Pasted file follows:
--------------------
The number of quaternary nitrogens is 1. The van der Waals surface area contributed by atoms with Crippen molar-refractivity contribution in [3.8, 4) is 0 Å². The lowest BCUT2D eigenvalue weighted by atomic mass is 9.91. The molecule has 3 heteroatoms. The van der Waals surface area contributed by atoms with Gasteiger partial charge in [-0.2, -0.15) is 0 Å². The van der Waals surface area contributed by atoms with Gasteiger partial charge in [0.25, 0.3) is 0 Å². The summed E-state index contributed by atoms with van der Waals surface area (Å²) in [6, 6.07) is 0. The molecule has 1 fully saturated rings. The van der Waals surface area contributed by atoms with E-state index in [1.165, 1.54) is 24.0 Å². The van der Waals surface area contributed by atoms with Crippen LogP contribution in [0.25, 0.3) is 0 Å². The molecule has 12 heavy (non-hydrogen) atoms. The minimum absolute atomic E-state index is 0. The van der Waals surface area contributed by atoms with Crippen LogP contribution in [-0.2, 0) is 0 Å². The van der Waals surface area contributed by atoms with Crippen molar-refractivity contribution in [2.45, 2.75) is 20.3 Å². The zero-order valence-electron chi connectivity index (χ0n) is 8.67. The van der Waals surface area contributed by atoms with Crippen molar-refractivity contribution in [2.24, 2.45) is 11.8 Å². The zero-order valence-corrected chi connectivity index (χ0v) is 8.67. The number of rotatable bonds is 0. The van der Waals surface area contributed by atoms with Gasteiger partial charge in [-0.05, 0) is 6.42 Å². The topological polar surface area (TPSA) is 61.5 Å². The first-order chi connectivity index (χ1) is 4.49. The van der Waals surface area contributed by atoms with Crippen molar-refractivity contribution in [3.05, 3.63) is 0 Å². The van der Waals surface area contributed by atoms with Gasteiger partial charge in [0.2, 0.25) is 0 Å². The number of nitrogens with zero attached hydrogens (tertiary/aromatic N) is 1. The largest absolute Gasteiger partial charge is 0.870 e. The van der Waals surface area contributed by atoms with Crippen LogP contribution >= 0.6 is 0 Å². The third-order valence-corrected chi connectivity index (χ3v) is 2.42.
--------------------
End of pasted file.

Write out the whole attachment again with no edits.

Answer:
The number of quaternary nitrogens is 1. The van der Waals surface area contributed by atoms with Crippen molar-refractivity contribution in [3.8, 4) is 0 Å². The lowest BCUT2D eigenvalue weighted by atomic mass is 9.91. The molecule has 3 heteroatoms. The van der Waals surface area contributed by atoms with Gasteiger partial charge in [-0.2, -0.15) is 0 Å². The van der Waals surface area contributed by atoms with Gasteiger partial charge in [0.25, 0.3) is 0 Å². The summed E-state index contributed by atoms with van der Waals surface area (Å²) in [6, 6.07) is 0. The molecule has 1 fully saturated rings. The van der Waals surface area contributed by atoms with E-state index in [1.165, 1.54) is 24.0 Å². The van der Waals surface area contributed by atoms with Crippen LogP contribution in [0.25, 0.3) is 0 Å². The molecule has 12 heavy (non-hydrogen) atoms. The minimum absolute atomic E-state index is 0. The van der Waals surface area contributed by atoms with Crippen LogP contribution in [-0.2, 0) is 0 Å². The van der Waals surface area contributed by atoms with Crippen molar-refractivity contribution in [2.45, 2.75) is 20.3 Å². The zero-order valence-electron chi connectivity index (χ0n) is 8.67. The van der Waals surface area contributed by atoms with Crippen molar-refractivity contribution in [2.24, 2.45) is 11.8 Å². The zero-order valence-corrected chi connectivity index (χ0v) is 8.67. The number of rotatable bonds is 0. The van der Waals surface area contributed by atoms with Gasteiger partial charge in [-0.05, 0) is 6.42 Å². The topological polar surface area (TPSA) is 61.5 Å². The first-order chi connectivity index (χ1) is 4.49. The van der Waals surface area contributed by atoms with Crippen molar-refractivity contribution in [3.05, 3.63) is 0 Å². The van der Waals surface area contributed by atoms with Gasteiger partial charge in [0.2, 0.25) is 0 Å². The number of nitrogens with zero attached hydrogens (tertiary/aromatic N) is 1. The largest absolute Gasteiger partial charge is 0.870 e. The van der Waals surface area contributed by atoms with Crippen LogP contribution >= 0.6 is 0 Å². The third-order valence-corrected chi connectivity index (χ3v) is 2.42.